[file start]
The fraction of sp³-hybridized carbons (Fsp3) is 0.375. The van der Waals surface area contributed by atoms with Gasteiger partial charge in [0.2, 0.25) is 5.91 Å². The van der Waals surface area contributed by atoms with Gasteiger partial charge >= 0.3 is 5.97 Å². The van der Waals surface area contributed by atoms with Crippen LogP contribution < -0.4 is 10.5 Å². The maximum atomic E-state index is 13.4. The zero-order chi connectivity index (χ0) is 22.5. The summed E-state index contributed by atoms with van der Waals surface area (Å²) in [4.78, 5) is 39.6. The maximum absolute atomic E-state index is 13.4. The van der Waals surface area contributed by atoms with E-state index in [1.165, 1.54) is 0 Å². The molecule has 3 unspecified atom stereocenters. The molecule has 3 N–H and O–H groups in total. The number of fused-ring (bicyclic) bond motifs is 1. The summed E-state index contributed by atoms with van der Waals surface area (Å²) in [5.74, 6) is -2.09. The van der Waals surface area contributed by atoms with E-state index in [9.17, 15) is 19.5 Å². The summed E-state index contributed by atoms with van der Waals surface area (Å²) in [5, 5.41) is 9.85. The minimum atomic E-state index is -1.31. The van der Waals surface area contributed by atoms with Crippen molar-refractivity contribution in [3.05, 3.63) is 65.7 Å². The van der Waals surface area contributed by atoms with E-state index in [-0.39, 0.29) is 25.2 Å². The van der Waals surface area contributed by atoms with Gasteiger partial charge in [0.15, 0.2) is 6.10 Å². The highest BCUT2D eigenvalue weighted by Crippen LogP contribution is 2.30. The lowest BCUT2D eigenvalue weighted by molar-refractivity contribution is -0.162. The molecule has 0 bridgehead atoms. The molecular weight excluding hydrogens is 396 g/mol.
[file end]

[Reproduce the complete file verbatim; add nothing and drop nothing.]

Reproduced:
The fraction of sp³-hybridized carbons (Fsp3) is 0.375. The van der Waals surface area contributed by atoms with Gasteiger partial charge in [0.2, 0.25) is 5.91 Å². The van der Waals surface area contributed by atoms with Gasteiger partial charge >= 0.3 is 5.97 Å². The van der Waals surface area contributed by atoms with Crippen LogP contribution < -0.4 is 10.5 Å². The maximum atomic E-state index is 13.4. The zero-order chi connectivity index (χ0) is 22.5. The summed E-state index contributed by atoms with van der Waals surface area (Å²) in [4.78, 5) is 39.6. The maximum absolute atomic E-state index is 13.4. The van der Waals surface area contributed by atoms with E-state index in [1.165, 1.54) is 0 Å². The molecule has 3 unspecified atom stereocenters. The molecule has 3 N–H and O–H groups in total. The number of fused-ring (bicyclic) bond motifs is 1. The summed E-state index contributed by atoms with van der Waals surface area (Å²) in [5.74, 6) is -2.09. The van der Waals surface area contributed by atoms with E-state index in [9.17, 15) is 19.5 Å². The summed E-state index contributed by atoms with van der Waals surface area (Å²) in [5, 5.41) is 9.85. The minimum atomic E-state index is -1.31. The van der Waals surface area contributed by atoms with Crippen molar-refractivity contribution in [3.05, 3.63) is 65.7 Å². The van der Waals surface area contributed by atoms with E-state index in [-0.39, 0.29) is 25.2 Å². The van der Waals surface area contributed by atoms with Gasteiger partial charge in [0.15, 0.2) is 6.10 Å². The highest BCUT2D eigenvalue weighted by Crippen LogP contribution is 2.30. The lowest BCUT2D eigenvalue weighted by molar-refractivity contribution is -0.162. The molecule has 0 bridgehead atoms. The molecular weight excluding hydrogens is 396 g/mol.